The symbiotic scale worm polychaete Arctonoe vittata mainly exploits the limpet Niveotectura pallida and the sea star Asterias amurensis as hosts in southern Hokkaido, Japan. Its size distribution was different between the two host species, in which smaller individuals were often observed on the sea star, while larger ones were in the mantle cavity of the limpet. The host exploitation pattern of the scale worm was examined by several experiments. Scale worms infesting the sea star and the limpet showed significantly higher survival rates than those detached from the hosts under a risk of crab predation. Larger scale worms showed significantly higher survival rates in the limpet than in the sea star. In competition trials for the limpet host, relatively larger scale worms won and smaller ones sometimes died probably due to severe struggle. These results suggest that the scale worm switches its host species from the sea star to the limpet as it increases in body size, because smaller individuals improve their survival rate in the sea star, while larger ones are able to guard their host limpet from conspecifics and improve their chances of survival. The achievement of optimal host exploitation in Arctonoe vittata therefore seems to be closely correlated to ontogenic growth.
A new species of sea anemone from the Sea of Japan is described as Cribrinopsis japonica sp. nov. In Toyama Bay, pinkish-colored anemones have been frequently caught by the local fishermen but never identified. In this study, specimens were collected from the Sea of Japan (36°58'5N, 137°22'7E) between 2010 and 2012. These anemones are identified as a new species of Cribrinopsis differing from known species in the verrucae, cnidae, and the arrangements of tentacles and mesenteries. The species may be confused with C. fernaldi Siebert and Spaulding, 1976, which is reportedly present in the Sea of Japan, but decamerous C. japonica sp. nov. is distinctly different from the hexamerous C. fernaldi.
Use by a symbiotic crab Sestrostoma toriumii of burrows of a mud shrimp Upogebia yokoyai was investigated in laboratory experiments. Crabs used shrimp burrows in the presence of the host when the mud surface was covered with water. Crabs entered shrimp burrows soon after introduction to the tank (taking a mean of 656 s to enter), where they spent 61–81% of their total time in the experimental tanks. Half the crabs left the burrow at least once on the first day, whereas only a few crabs left on the second day. Although the crabs were expelled by the host shrimps in some cases, it is not known whether exiting is always due to host aggressive behavior. Two individuals that did not enter a shrimp burrow buried themselves in the sediment most of the time. Burying in the surface sediment may also be an adaptive behavior of S. toriumii when the crab has left the burrow for some reason. By living in the shrimp burrow, S. toriumii would benefit through predator avoidance.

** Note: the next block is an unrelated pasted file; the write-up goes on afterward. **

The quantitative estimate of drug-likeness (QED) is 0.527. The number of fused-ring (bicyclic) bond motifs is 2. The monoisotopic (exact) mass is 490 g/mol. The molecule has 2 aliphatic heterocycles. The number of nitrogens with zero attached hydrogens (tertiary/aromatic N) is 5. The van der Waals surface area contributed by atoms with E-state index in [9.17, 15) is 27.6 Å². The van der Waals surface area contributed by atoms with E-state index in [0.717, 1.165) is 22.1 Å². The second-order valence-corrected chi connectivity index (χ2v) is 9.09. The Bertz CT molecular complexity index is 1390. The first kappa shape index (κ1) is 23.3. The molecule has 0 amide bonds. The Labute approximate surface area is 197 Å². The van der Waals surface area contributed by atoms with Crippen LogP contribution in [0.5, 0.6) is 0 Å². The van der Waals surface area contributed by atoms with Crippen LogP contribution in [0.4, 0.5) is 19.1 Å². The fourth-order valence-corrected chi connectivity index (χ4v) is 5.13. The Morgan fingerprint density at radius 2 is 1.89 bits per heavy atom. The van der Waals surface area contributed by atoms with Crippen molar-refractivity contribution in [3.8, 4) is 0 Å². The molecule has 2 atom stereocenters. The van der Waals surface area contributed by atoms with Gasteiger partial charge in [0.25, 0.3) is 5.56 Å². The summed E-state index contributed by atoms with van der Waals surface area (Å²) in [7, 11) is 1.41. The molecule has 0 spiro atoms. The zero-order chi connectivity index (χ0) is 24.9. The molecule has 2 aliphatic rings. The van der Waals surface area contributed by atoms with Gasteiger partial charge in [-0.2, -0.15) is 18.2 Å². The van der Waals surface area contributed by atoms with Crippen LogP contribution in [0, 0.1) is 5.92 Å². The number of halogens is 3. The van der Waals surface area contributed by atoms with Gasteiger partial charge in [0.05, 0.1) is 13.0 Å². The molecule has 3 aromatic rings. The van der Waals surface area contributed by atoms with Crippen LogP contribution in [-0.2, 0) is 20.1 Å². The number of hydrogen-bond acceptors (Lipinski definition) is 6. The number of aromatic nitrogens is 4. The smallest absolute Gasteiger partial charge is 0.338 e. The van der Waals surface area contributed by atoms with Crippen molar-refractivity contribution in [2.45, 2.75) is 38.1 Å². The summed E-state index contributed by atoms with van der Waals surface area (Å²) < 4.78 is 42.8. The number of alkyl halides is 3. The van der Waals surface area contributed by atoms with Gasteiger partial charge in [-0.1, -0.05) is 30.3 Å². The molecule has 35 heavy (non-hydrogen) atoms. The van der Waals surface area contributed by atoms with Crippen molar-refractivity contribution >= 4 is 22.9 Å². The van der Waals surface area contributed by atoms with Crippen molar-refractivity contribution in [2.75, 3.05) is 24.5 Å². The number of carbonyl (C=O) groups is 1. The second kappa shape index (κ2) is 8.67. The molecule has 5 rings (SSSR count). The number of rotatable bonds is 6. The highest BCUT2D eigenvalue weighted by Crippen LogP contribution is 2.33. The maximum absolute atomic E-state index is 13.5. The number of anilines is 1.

Population structure, growth, reproductive activities and spatial distribution in a population of the neritid gastropod Clithon retropictus are described, and the effects of habitat stones on distribution and individual activities are investigated. Monthly changes in coupling behavior and abundance of egg capsules indicated that the main reproductive season is June. The occurrence of small juveniles indicated that recruitment occurred mainly between August and September in the lower intertidal region of the adult distribution range. Recruits grew to a large size (ca. 9 mm SL), reaching maturity in June of the second year (ca. 1 year old). Longevity was estimated to be at least 3.3 years. More than 90% of snails occurred on stones throughout the year, predominantly underneath stones on exposed substratum rather than those on submerged substratum. Snail abundance was significantly influenced by stone coverage, water condition and time of year (month). Stone manipulation revealed a positive relationship between snail abundance and stone abundance. Mating behavior occurred mainly on the upper or lateral surface of stones. The occupancy periods of individual snails on stones were positively correlated with stone size in autumn, but not in the other three seasons. Distances moved by individual snails per day were significantly shorter in winter than in the other seasons.
Nipponomysis surugensis (Murano, 1977) (Crustacea, Mysida, Mysidae) was first reported on the basis of specimens collected from Suruga Bay, central Japan. No further collections have been made to date since the original record. Specimens recently found in the Seto Inland Sea, western Japan, were referred to N. surugensis. Our study revealed that N. surugensis is very remarkable among the members of Nipponomysis Takahashi & Murano, 1986 by having four-segmented carpo-propodi on the third to eighth thoracopodal endopods, as opposed to three segments in the remaining species. This rare species is redescribed based on newly-obtained specimens. An updated key to the species of Nipponomysis is provided.